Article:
Social barriers for women persisted in 2015. Women in K-P and Fata, nonetheless, managed to push through some mighty glass ceilings amid threats to agency and body. There is hope 2016 will be less oppressive, less unsafe. Some of these women shared their thoughts on empowerment with The Express Tribune.
Women in society might feel like there is no one in their corner, but people like DSP Rozia Altaf are still fighting for them.
“People want to tie women down but we have to show them women are no less than men.” DSP Rozia Altaf has 10 stations under her wing, including Yakatoot and Hashtnagri; and she visits them without fear. “Every single second is risky but I love my work.”
She says there comes a time when women have to become aggressive and blunt, especially when working with men. “I have worn a cloak of rigidity to deal with men because it is necessary to do so in Peshawar.”
The year has not done much for the rights of women, says ANP leader Bushra Gohar. “The present federal and provincial governments have put women rights on the backburner.”
She adds in Fata, “It is a shame women are denied their fundamental rights and are forced to live under the draconian FCR.” Gohar adds, “The situation has gone from bad to worse because Fata has been used as a strategic space.”
She says women have been affected the most, as are children. “A whole generation has been pushed into darkness.”
K-P Assembly also shows little interest in women’s issues. The bills that should have been passed, says Gohar, are the early and child marriage bill, and the one on domestic violence.
However, she adds, the highlight of 2015 was the Election Commission of Pakistan’s verdict on PK-95, Lower Dir-II by-elections. The polls were declared null and void because women were barred from voting. “It is a major leap forward for women’s participation in the political process in K-P.”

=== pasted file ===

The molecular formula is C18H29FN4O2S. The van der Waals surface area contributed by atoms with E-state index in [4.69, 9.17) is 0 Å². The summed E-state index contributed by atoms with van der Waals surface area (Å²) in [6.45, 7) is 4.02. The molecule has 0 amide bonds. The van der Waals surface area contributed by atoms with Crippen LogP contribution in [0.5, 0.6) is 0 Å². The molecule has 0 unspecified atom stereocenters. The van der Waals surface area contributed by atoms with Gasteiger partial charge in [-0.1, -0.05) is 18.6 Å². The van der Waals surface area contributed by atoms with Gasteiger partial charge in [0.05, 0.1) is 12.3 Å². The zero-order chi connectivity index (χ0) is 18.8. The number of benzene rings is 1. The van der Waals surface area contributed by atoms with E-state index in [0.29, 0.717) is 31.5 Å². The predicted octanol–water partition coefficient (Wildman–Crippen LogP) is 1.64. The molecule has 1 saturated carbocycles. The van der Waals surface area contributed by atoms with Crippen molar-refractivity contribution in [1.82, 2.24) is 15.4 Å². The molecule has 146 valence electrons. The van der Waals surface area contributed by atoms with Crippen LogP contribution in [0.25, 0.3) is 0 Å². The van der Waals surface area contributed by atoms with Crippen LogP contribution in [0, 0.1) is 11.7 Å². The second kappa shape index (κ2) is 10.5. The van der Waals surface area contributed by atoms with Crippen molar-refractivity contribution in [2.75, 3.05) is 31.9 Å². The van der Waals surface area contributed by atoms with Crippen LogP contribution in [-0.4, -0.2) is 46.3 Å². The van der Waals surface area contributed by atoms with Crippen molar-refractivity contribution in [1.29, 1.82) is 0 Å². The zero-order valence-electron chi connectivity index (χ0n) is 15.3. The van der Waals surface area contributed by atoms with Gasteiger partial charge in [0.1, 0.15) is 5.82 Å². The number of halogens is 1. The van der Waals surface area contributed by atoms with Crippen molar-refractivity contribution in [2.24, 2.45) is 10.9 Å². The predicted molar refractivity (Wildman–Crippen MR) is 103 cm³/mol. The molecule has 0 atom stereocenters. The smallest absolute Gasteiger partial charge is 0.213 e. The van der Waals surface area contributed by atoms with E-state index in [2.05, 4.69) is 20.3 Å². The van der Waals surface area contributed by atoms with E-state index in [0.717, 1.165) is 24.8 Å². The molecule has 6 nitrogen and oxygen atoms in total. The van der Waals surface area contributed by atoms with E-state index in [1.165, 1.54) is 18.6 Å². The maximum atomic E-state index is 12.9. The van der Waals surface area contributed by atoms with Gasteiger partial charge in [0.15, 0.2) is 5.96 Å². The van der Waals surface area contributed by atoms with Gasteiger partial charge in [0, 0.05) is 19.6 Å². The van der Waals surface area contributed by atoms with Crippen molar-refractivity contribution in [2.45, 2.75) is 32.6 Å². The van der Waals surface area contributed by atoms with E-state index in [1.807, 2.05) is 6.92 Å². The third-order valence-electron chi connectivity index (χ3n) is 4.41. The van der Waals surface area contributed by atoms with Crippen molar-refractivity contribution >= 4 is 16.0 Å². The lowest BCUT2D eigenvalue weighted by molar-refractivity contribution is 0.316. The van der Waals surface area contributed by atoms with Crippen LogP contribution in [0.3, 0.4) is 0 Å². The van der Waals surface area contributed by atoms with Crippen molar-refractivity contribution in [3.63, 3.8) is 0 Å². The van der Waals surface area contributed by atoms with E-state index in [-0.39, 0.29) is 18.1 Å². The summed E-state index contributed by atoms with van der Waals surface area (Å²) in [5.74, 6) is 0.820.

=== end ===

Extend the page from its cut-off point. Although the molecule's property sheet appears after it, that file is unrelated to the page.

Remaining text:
Although she comes from a war-inflicted area, Noreen Naseer was brought up in a family in which women were educated.
Discussing the women of Fata, Naseer says a lack of education, cultural impediments, a patriarchal system and militancy hold them back. “Women in other parts of Pakistan have access to courts, but women in Fata don’t.”
Naseer recently submitted her doctorate thesis on ‘Afghan border areas, Fata and adjacent areas’ and is teaching at University of Peshawar.
Naseer says she opted for subjects such as conflict because she comes from an area engulfed in a political, social and economic vacuum – isolated from the rest of the country.
The year that has passed saw a surge in progress on paper, while little was done in reality. This remains a great problem, was the opinion of Saba Gul Khattak, an independent researcher.
“No development has been made in the women’s commission. Even the social welfare department, under which the commission comes, has not paid its rent for months.” Khattak adds, “If these policies [on women] are implemented, that in itself would be a big change.”
She questioned how a big chunk of the budget goes to combat terrorism but there is no evidence of the amount being spent on women and children who are hit by terrorism.
The appointment of Mehar Taj Roghani as deputy speaker of K-P Assembly and Raheela Durrani as speaker of Balochistan Assembly were the year’s highlights, says LAS Executive Director Rukhshanda Naz over the telephone.
“However, what had to happen in terms of women’s development didn’t take place: the domestic violence bill submitted in 2009 has not been passed yet.” She adds there was no work done in the legal field, and uninformed people work in institutions like the police force. “When a woman goes to the police to file a complaint they send her back, advising her not to take domestic issues out of the house.”
Published in The Express Tribune, January 1st, 2016.
Comments are moderated and generally will be posted if they are on-topic and not abusive.
For more information, please see our Comments FAQ